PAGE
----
DOVER-FOXCROFT, Maine — Since it’s inception in 1887, the Piscataquis Valley Fair, one of the state’s oldest agricultural fairs, has been organized and produced by volunteers.
This year’s fair, which runs Thursday through Sunday, is no different. Volunteers such as Don Merrill of Milo have spent countless hours planning, fundraising and expanding the fairgrounds to ensure that fair-goers have expanded offerings each year.
Merrill, who is this year’s fair president, recalled that he made his first visit to the Piscataquis Valley Fair about 30 years ago and was hooked.
“I liked what I saw and the guys working there then, I liked them right off quick,” he said of the volunteer fair association members. He said he started helping the volunteers on weekends and never quit. “That’s how I got involved.”
It’s the volunteers that make it happen, Merrill said, and their efforts help the local economy.
“All the money that we make goes back into the community one way or the other,” he said.
Products and services are purchased locally when possible and scholarships are provided to students in the region, Merrill said.
“We always pride ourselves in having a good family fair, you can bring your kids in and let them go and feel perfectly fine,” Merrill said. That’s because the Piscataquis County Sheriff’s Department has an office on the fairgrounds during the four-day event and the Dover-Foxcroft Fire Department is on scene. Their presence adds dozens of sets of eyes to ensure fair-goers are safe, he said.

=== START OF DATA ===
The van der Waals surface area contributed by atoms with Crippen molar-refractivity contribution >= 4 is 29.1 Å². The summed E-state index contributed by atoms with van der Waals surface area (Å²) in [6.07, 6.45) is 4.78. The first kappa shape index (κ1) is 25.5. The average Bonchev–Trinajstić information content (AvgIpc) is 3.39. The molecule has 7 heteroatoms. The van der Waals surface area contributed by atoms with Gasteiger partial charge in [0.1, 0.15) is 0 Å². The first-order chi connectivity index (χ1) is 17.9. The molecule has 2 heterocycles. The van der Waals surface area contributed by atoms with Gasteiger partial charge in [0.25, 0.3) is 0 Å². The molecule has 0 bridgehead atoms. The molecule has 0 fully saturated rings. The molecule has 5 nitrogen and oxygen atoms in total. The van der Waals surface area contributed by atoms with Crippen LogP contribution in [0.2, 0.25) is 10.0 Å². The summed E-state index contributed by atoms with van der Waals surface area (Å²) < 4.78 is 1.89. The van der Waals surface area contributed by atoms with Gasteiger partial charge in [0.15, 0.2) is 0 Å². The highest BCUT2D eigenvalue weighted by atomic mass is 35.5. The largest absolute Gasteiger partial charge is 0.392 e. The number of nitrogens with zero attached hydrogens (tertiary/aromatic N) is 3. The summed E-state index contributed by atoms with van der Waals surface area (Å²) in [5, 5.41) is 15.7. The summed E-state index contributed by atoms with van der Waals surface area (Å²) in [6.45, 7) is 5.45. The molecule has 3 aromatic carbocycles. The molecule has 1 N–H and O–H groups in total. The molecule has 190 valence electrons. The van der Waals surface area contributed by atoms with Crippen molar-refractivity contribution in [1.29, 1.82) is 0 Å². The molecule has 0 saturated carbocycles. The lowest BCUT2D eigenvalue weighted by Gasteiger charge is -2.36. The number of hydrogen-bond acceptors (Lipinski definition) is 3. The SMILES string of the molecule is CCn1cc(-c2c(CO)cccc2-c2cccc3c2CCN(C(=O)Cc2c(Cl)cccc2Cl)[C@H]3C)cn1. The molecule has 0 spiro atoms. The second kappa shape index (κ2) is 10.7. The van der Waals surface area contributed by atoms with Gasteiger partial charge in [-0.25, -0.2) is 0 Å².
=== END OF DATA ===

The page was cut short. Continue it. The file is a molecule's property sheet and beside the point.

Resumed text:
This year’s fair will feature musical entertainment all four days. At 7 p.m. Thursday, the Doughty Hill Band will perform. Crooner Jose Duddy will perform at 1 p.m. Friday and Prospect Hill will perform at 8 p.m. The Don Campbell Band will play at 5 p.m. and 8 p.m. Saturday and New Realm will perform at 11 a.m. Sunday. Local banjo man Ron Coates will perform throughout Saturday and Sunday.
Fair-goers will see some improvements, including a new milking parlor, to the facility this year. The parlor is set up so visitors can better view the milking process.
Merrill said there is something for everyone — from the frog-jumping contest to the produce and floral exhibitions to the livestock. Events include bingo games, magic and balloon shows, marionette shows, truck pulls, wrist wrestling, a pig scramble, skillet throw, pedal tractor pull, a demolition derby, a horse show and a game horse show. Fireworks are scheduled for about 9 p.m. Thursday.
Smokey’s Greater Shows, which will provide the midway, has lowered its wristband price from $18 to $15 this year. The purchase of a wristband will allow rides all day.
When the fair is over and the cleanup begins, Merrill said the volunteers will start planning next year’s event. “A lot of people think that you could run a fair in a month, but you can’t,” he said.